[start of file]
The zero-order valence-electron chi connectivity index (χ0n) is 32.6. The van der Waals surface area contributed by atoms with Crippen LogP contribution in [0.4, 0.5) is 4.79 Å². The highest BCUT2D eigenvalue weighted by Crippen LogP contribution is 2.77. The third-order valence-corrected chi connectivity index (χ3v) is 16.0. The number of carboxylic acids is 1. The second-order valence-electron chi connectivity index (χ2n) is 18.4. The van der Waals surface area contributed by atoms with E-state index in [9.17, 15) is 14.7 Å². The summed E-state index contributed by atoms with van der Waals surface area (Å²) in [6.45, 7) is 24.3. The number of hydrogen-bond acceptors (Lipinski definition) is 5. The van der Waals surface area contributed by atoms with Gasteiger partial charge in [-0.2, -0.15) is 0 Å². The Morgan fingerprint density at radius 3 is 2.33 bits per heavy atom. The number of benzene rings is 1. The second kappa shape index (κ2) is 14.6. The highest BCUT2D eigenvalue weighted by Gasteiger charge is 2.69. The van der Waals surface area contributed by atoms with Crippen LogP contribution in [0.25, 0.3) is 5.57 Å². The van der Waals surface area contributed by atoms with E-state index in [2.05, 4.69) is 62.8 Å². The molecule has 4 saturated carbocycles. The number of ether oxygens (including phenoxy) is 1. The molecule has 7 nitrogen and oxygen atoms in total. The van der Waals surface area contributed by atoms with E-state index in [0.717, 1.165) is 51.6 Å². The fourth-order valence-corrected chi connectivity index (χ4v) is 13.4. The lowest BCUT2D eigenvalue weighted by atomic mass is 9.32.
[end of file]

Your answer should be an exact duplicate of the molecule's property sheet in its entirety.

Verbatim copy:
The zero-order valence-electron chi connectivity index (χ0n) is 32.6. The van der Waals surface area contributed by atoms with Crippen LogP contribution in [0.4, 0.5) is 4.79 Å². The highest BCUT2D eigenvalue weighted by Crippen LogP contribution is 2.77. The third-order valence-corrected chi connectivity index (χ3v) is 16.0. The number of carboxylic acids is 1. The second-order valence-electron chi connectivity index (χ2n) is 18.4. The van der Waals surface area contributed by atoms with E-state index in [9.17, 15) is 14.7 Å². The summed E-state index contributed by atoms with van der Waals surface area (Å²) in [6.45, 7) is 24.3. The number of hydrogen-bond acceptors (Lipinski definition) is 5. The van der Waals surface area contributed by atoms with Gasteiger partial charge in [-0.2, -0.15) is 0 Å². The Morgan fingerprint density at radius 3 is 2.33 bits per heavy atom. The number of benzene rings is 1. The second kappa shape index (κ2) is 14.6. The highest BCUT2D eigenvalue weighted by Gasteiger charge is 2.69. The van der Waals surface area contributed by atoms with Crippen LogP contribution in [0.25, 0.3) is 5.57 Å². The van der Waals surface area contributed by atoms with E-state index in [2.05, 4.69) is 62.8 Å². The molecule has 4 saturated carbocycles. The number of ether oxygens (including phenoxy) is 1. The molecule has 7 nitrogen and oxygen atoms in total. The van der Waals surface area contributed by atoms with E-state index in [0.717, 1.165) is 51.6 Å². The fourth-order valence-corrected chi connectivity index (χ4v) is 13.4. The lowest BCUT2D eigenvalue weighted by atomic mass is 9.32.